Principles, bodies, and processes.

Principles and Bodies

OASC members are cities, towns, and rural areas on planet earth, as jointly defined by the EU, OECD, World Bank, FAO, UN-Habitat, and ILO.

OASC members strive to collaborate, learn, share, implement, and replicate, in order to act as catalysts for the global adoption of local solutions that further sustainable development goals as defined by the international community.

OASC membership is - and always will be - completely free and universally accessible to all cities, towns, and rural areas, irrespective of size, means, geography, location, or other factors.

OASC members can join OASC by joining an OASC Chapter consisting of at least two members.

OASC members are represented in the Council of Cities, the Board of Directors, the General Assembly, and the Working Groups of OASC

OASC members can represent themselves; be formally represented by another member; or be formally represented by an elected not-for profit and non-commercial organisation.

OASC members formally adopt, endorse, support, and advance the Minimal Interoperability Mechanisms and their underlying principles of open data; open APIs; open access; and 'driven by implementation'.

How MIMs are proposed

OASC is a strategic organisation and uniquely impactful network that harnesses principles of pushing the envelope by being 'driven by implementation'. The organisation and its members are at any given moment involved in hundreds if not thousands of local and international projects involving a variety of aspects related to digital transformation, scalable climate action, shoring up competitiveness and development, improving budget and risk control capabilities, and societal governance of advanced technologies.

Early results of projects are presented at Working Groups, the Technology Council, or special purpose fora and initiatives (both within and outside of OASC) to gather early feedback on global problem/solution fit, interoperability aspects, willingness to adopt, existing comparable baselines, running complementary projects, and leapfrogging opportunities.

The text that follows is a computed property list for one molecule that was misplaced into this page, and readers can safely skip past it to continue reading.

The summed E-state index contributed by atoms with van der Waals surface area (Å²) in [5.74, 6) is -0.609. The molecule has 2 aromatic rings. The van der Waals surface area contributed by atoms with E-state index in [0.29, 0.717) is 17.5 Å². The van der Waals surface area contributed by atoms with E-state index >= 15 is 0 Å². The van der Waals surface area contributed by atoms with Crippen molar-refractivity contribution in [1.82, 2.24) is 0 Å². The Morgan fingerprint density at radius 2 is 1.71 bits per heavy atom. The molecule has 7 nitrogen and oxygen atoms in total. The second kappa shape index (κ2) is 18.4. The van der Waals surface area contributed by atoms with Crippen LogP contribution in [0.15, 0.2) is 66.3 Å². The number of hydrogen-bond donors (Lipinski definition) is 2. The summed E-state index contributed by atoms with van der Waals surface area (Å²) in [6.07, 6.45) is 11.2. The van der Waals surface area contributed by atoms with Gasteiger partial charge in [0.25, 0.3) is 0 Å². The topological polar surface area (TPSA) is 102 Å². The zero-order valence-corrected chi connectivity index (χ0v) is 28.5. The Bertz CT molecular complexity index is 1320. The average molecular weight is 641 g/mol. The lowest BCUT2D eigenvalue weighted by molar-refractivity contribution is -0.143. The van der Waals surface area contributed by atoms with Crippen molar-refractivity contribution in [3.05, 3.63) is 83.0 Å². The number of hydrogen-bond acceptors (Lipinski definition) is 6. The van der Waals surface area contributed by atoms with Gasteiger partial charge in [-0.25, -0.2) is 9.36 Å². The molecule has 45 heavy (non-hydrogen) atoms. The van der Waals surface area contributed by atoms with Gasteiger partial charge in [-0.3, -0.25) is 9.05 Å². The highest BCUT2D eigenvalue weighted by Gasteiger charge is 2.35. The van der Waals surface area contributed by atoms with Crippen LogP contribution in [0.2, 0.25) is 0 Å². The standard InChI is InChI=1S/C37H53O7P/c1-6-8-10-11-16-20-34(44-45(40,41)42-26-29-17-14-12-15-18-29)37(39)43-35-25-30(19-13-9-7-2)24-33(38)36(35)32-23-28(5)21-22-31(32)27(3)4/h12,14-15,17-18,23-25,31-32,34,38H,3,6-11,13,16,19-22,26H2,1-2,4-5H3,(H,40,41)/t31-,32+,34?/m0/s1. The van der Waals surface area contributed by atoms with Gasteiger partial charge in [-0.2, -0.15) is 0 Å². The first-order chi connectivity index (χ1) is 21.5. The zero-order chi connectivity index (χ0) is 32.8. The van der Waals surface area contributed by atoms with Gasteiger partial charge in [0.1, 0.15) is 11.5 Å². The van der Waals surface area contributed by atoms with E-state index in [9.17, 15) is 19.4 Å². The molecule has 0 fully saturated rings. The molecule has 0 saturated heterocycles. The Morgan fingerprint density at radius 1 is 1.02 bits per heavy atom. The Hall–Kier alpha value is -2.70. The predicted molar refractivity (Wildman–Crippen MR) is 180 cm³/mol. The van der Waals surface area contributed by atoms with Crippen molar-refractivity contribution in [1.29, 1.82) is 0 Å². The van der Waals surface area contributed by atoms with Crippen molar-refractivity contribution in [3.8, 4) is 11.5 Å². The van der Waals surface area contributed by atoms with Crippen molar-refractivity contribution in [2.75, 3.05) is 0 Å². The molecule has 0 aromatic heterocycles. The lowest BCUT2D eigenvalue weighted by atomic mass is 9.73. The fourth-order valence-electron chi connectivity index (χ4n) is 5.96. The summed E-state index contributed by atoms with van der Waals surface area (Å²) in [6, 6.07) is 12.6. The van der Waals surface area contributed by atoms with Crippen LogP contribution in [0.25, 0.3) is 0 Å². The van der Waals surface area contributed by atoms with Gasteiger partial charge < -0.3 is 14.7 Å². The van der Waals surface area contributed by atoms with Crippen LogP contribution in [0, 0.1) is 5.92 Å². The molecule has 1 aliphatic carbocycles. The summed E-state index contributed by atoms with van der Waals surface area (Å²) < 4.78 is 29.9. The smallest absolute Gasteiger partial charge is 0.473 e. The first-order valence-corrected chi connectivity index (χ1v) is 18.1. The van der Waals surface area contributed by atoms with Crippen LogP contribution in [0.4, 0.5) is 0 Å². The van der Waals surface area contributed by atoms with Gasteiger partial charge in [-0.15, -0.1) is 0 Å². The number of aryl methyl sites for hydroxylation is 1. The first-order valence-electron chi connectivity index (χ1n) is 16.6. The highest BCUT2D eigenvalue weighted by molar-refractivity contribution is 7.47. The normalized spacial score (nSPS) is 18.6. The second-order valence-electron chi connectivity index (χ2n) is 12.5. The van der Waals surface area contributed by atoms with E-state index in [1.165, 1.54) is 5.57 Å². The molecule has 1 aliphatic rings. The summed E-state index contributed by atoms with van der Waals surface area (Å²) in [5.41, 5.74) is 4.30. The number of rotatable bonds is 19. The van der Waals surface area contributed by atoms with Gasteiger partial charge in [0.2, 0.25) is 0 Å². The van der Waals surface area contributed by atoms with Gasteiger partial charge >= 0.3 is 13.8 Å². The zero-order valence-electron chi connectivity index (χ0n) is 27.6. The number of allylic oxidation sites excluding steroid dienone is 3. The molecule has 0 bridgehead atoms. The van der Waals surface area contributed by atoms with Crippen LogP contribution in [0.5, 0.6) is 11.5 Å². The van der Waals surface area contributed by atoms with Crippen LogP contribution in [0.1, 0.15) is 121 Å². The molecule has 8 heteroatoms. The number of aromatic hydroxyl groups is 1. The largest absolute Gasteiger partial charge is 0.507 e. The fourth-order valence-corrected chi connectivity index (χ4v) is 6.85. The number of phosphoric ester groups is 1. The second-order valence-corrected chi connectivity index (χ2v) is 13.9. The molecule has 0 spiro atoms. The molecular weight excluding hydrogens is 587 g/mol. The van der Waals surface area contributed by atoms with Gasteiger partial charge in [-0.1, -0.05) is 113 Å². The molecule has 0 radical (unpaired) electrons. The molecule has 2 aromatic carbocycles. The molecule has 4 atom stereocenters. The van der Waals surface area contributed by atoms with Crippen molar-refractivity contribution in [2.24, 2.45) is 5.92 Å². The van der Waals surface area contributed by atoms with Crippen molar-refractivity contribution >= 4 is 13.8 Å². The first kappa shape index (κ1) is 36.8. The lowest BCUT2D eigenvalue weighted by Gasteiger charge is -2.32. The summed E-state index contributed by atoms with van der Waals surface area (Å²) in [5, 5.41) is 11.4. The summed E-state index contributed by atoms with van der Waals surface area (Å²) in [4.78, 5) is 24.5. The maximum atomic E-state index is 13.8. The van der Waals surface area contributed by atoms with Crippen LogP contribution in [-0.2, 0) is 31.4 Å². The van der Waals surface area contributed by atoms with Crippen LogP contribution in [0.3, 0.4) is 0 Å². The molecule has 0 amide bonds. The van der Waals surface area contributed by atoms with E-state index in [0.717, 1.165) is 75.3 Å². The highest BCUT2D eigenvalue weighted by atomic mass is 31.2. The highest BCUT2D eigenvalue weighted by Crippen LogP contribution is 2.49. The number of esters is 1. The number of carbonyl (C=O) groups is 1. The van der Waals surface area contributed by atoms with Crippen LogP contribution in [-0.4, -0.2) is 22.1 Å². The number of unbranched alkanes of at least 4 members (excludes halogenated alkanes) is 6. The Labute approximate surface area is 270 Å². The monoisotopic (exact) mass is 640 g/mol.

Deployed and validated solutions are shared with the Council of Cities, presented at the CITYxCITY Festival, offered via courses on the CxC Academy, and/or listed on the CxC Catalogue and its sister catalogues.

The OASC 'driven by implementation' DNA provides fertile grounds for identifying candidate MIMs for global adoption. Following such adoption by the network of the initial 3 MIMs, the cities of Helsinki and Amsterdam in 2020 proposed MIM4 on Personal Data Management and MIM5 on Fair AI respectively for adoption. In 2021, MIMs on e.g. Security, Circular Economy Monitoring, and Geospatial Information are being prepared for proposal to the General Assembly by cities and partners.

How MIMs are adopted

The Council of Cities (CoC), representing all OASC cities across 4 continents, holds the final verdict on what becomes a MIM and what capabilities are contained therein. The CoC exclusively represents the so-called 'demand side': nowhere in the CoC, or anywhere else in the governance of OASC for that matter, are decisions made by companies or individual commercial interests. This ensures an open and level playing field, and ultimately an addressable and interoperable global market.

The proposal for a new MIM is prepared by initially one city or partner who then opens up the process for consideration and enrichment by other members and partners in the CoC and WGs.

How MIMs are governed

The Technology Council ensures that already specified Minimal Interoperability Mechanisms (MIMs) remain relevant and can be effectively adopted and implemented by the OASC ecosystem and the wider market.

It is the Technology Council’s ambition to maintain the MIMs to support the sustainable development of open and interoperable digital platforms, based on further developing and expanding open standards, technical specifications, APIs, and data models.

The purpose of the OASC Technology Council is threefold:

  1. To oversee the overall roadmap of the Minimal Interoperability Mechanisms.

  2. To support the technical development of existing MIMs and explore the technical possibilities for proposed MIMs.

  3. To provide the OASC governance bodies with impartial advice and guidance on relevant technologies and standards that underpin the MIMs.

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